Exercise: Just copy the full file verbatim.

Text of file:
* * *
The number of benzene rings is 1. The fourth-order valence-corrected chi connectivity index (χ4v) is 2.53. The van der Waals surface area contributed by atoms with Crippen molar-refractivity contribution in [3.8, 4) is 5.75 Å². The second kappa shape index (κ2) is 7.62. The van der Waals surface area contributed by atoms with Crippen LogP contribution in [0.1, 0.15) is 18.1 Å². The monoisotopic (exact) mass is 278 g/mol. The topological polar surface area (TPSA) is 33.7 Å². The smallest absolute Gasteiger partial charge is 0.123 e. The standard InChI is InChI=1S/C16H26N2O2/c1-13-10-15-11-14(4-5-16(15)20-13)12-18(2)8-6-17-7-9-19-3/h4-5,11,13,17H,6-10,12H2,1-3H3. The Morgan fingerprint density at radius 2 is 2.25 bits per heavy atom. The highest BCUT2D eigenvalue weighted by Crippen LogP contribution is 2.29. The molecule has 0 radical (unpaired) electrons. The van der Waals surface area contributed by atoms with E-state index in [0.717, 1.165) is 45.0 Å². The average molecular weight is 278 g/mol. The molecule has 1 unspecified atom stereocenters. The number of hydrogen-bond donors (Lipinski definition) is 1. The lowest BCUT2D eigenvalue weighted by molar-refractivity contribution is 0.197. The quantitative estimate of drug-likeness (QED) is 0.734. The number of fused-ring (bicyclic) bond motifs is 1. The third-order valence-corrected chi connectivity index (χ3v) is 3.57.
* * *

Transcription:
The number of benzene rings is 1. The fourth-order valence-corrected chi connectivity index (χ4v) is 2.53. The van der Waals surface area contributed by atoms with Crippen molar-refractivity contribution in [3.8, 4) is 5.75 Å². The second kappa shape index (κ2) is 7.62. The van der Waals surface area contributed by atoms with Crippen LogP contribution in [0.1, 0.15) is 18.1 Å². The monoisotopic (exact) mass is 278 g/mol. The topological polar surface area (TPSA) is 33.7 Å². The smallest absolute Gasteiger partial charge is 0.123 e. The standard InChI is InChI=1S/C16H26N2O2/c1-13-10-15-11-14(4-5-16(15)20-13)12-18(2)8-6-17-7-9-19-3/h4-5,11,13,17H,6-10,12H2,1-3H3. The Morgan fingerprint density at radius 2 is 2.25 bits per heavy atom. The highest BCUT2D eigenvalue weighted by Crippen LogP contribution is 2.29. The molecule has 0 radical (unpaired) electrons. The van der Waals surface area contributed by atoms with E-state index in [0.717, 1.165) is 45.0 Å². The average molecular weight is 278 g/mol. The molecule has 1 unspecified atom stereocenters. The number of hydrogen-bond donors (Lipinski definition) is 1. The lowest BCUT2D eigenvalue weighted by molar-refractivity contribution is 0.197. The quantitative estimate of drug-likeness (QED) is 0.734. The number of fused-ring (bicyclic) bond motifs is 1. The third-order valence-corrected chi connectivity index (χ3v) is 3.57.